With the Social Distancing still going strong, most people are spending Easter on their own this year. But that doesn’t mean you can’t have a bit of tradition around the Easter table! Today I am sharing with you my recipe for Germzopf, which is the Austrian name for a Braided Yeast Bun.
HOMEMADE EASTER GERMZOPF
A Germzopf is one of those recipes that always intimidated me. Before actually reading a recipe, I thought they were surely super difficult to make! Which is why I was extremely surprised to find out it couldn’t be far from the truth! You can make a Germzopf with a kitchen machine or work the dough with your hands and I would bet you already have most of the ingredients at home!
THE INGREDIENTS FOR GERMZOPF
- 80 Gramm butter in pieces
- 300 Gramm milk
- 20 Gramm fresh yeast (or around 8 Gramm dry yeast)
- 20 to 60 Gramm sugar – depending on how sweet you want it to be
- 550 Gramm flour, preferably Type 550
- Some salt
- 1 Egg
- Some pearl sugar (Hagelzucker)
Preparing a Germzopf is pretty easy, but it takes time until it is finished.
- Warm the milk up with the butter; sugar and the yeast.
- Mix in the flour and salt. If the dough is too sticky, add some more flour to it.
- Set the dough in a bowl, coated with oil so it won’t stick, and let it rest in a warm place until it doubled in size – I usually let it for about one to two hours.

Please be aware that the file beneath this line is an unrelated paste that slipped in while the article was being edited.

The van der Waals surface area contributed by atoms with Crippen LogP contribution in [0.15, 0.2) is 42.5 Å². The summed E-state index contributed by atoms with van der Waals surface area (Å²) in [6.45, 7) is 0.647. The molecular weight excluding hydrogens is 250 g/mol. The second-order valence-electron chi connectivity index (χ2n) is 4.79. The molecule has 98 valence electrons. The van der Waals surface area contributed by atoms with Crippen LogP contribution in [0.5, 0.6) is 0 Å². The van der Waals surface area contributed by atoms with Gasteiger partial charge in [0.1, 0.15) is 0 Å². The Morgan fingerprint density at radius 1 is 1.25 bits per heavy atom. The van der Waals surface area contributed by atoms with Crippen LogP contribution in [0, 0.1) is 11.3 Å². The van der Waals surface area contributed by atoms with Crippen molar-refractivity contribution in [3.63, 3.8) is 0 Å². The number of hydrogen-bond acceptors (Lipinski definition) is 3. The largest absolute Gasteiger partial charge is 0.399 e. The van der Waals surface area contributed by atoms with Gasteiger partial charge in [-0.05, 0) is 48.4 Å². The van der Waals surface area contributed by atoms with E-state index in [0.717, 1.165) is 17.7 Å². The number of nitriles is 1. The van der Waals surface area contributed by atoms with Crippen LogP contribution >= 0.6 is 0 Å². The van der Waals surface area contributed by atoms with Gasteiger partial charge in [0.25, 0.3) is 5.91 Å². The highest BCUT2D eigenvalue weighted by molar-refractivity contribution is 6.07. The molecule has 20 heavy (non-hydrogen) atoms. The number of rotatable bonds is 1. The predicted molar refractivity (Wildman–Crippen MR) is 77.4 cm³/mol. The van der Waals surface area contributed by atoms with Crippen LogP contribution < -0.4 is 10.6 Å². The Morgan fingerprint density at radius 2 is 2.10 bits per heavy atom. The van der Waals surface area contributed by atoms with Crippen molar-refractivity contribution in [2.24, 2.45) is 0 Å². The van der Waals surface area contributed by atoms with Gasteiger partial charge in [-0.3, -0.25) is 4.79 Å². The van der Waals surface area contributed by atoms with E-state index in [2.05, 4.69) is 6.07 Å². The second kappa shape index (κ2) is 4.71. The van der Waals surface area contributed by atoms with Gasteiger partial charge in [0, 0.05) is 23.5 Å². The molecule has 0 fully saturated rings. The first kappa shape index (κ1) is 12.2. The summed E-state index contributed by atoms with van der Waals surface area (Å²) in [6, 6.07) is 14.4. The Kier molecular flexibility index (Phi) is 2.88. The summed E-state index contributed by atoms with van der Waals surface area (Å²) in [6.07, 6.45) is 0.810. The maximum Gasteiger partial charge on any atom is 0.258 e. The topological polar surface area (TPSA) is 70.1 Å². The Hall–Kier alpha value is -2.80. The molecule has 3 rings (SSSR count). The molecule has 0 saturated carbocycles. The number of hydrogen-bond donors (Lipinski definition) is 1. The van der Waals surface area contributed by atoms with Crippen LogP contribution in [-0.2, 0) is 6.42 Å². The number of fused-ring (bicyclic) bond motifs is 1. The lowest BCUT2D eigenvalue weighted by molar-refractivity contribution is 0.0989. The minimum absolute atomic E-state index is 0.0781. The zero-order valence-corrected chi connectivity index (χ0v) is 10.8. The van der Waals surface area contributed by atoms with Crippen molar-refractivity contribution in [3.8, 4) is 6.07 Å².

- Once it has grown, take it off of the bowl and carefully knead it. Then cut the dough into three even pieces.
- Work each piece into a long string – carefully so the dough doesn’t deflate! Once you have three even strings, braid them and tuck the ends in. (Braid = Zopf)
- Beat up an egg and wash it over the Germzopf and sprinkle the pearl sugar over it. Let it rest once more for about 30 minutes to 1 hour, until it doubles in size again.
- Set the oven to around 180°C and bake it for around 15 minutes or until it is golden brown.
Tipp: if you’re unsure if the Germzopf is fully cooked, knock under it with a wooden spoon – if it makes a hollow sound, it is fully cooked.
Enjoy the Germzopf while still warm, it goes well with butter and jam. My favourite way to eat it is with salty butter! This is a traditional thing to make and eat during Easter in Austria, but I honestly do it all year round and it never disappoints.